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Bat, eagle deaths at wind farm prompt federal probe  

Credit:  AP | azdailysun.com ~~

The U.S. Department of Justice is reviewing a criminal investigation of a wind-energy farm in southeastern Arizona to determine whether prosecution is warranted in the deaths of a federally protected golden eagle and an endangered bat, according to federal wildlife officials.

A monitoring report indicated that the 15-turbine Red Horse Wind 2 project near Willcox caused the deaths of the eagle and a lesser long-nosed bat during its first year of operation between July of 2015 and 2016, the Arizona Daily Star reported .

The U.S. Fish and Wildlife Service opened a criminal investigation into the animal deaths, and it was referred to the Justice Department’s Environmental and Natural Resources Division in December, said Tamara Kurey, a Wildlife Service special agent.

A division spokeswoman didn’t respond to the newspaper’s questions about the investigation.

Kurey declined to provide additional details about the case due to the pending investigation but confirmed more animal deaths are involved.

“I’m aware of other fatalities; they are part of the same investigation,” Kurey said.

An environmental consultant for the wind-energy company alerted the Wildlife Service that more protected bats died following the wind farm’s first year, said Steve Spangle, one of the agency’s field supervisors.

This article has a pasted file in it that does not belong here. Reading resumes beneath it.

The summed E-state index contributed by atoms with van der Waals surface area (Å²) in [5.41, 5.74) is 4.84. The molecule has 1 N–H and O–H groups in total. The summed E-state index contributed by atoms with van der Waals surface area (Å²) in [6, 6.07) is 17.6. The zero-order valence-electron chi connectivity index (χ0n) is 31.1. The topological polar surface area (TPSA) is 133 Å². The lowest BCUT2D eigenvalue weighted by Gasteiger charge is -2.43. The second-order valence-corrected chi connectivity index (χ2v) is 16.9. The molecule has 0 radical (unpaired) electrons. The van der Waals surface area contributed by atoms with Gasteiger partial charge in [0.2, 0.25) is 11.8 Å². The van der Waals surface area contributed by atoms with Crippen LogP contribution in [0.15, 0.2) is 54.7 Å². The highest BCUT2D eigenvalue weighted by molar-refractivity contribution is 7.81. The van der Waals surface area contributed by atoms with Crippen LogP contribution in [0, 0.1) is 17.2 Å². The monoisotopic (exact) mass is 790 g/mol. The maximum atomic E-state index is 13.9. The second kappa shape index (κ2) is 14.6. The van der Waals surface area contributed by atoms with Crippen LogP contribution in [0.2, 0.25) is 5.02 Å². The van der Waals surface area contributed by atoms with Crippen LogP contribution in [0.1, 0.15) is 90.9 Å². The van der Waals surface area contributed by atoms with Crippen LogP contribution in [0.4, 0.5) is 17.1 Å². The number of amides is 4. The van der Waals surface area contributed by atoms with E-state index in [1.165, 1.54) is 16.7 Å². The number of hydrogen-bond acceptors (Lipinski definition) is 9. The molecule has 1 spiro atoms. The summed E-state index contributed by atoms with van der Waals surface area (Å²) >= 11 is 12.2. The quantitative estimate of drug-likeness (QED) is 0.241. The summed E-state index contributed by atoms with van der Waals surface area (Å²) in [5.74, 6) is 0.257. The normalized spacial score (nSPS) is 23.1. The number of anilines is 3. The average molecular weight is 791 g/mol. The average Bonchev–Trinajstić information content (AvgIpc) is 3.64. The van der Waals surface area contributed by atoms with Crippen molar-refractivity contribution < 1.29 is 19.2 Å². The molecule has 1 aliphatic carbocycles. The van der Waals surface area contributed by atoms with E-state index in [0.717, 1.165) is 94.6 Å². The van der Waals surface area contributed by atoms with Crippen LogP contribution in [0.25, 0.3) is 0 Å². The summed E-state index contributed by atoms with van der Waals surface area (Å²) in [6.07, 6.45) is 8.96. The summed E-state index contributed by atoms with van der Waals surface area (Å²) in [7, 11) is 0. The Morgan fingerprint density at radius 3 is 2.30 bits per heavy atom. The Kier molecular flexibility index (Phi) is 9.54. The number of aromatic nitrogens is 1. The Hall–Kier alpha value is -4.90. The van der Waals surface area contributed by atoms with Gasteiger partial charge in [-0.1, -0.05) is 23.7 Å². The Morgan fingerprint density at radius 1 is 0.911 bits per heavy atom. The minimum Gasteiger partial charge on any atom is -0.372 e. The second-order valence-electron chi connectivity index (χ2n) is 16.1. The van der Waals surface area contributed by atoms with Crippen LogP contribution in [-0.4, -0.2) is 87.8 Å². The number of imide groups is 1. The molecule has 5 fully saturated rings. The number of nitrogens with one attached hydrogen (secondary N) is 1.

The wind farm company works closely with wildlife officials, and it notifies authorities immediately when a protected animal is killed, Red Horse spokesman Todd Fogarty said.

“It is standard procedure for USFWS to investigate the fatalities of any listed species,” Fogarty said. “All bird and bat fatalities documented at the project are attributed to collision with wind turbines.”


Information from: Arizona Daily Star, http://www.tucson.com

Source:  AP | azdailysun.com

This article is the work of the source indicated. Any opinions expressed in it are not necessarily those of National Wind Watch.

The copyright of this article resides with the author or publisher indicated. As part of its noncommercial effort to present the environmental, social, scientific, and economic issues of large-scale wind power development to a global audience seeking such information, National Wind Watch endeavors to observe “fair use” as provided for in section 107 of U.S. Copyright Law and similar “fair dealing” provisions of the copyright laws of other nations. Send requests to excerpt, general inquiries, and comments via e-mail.

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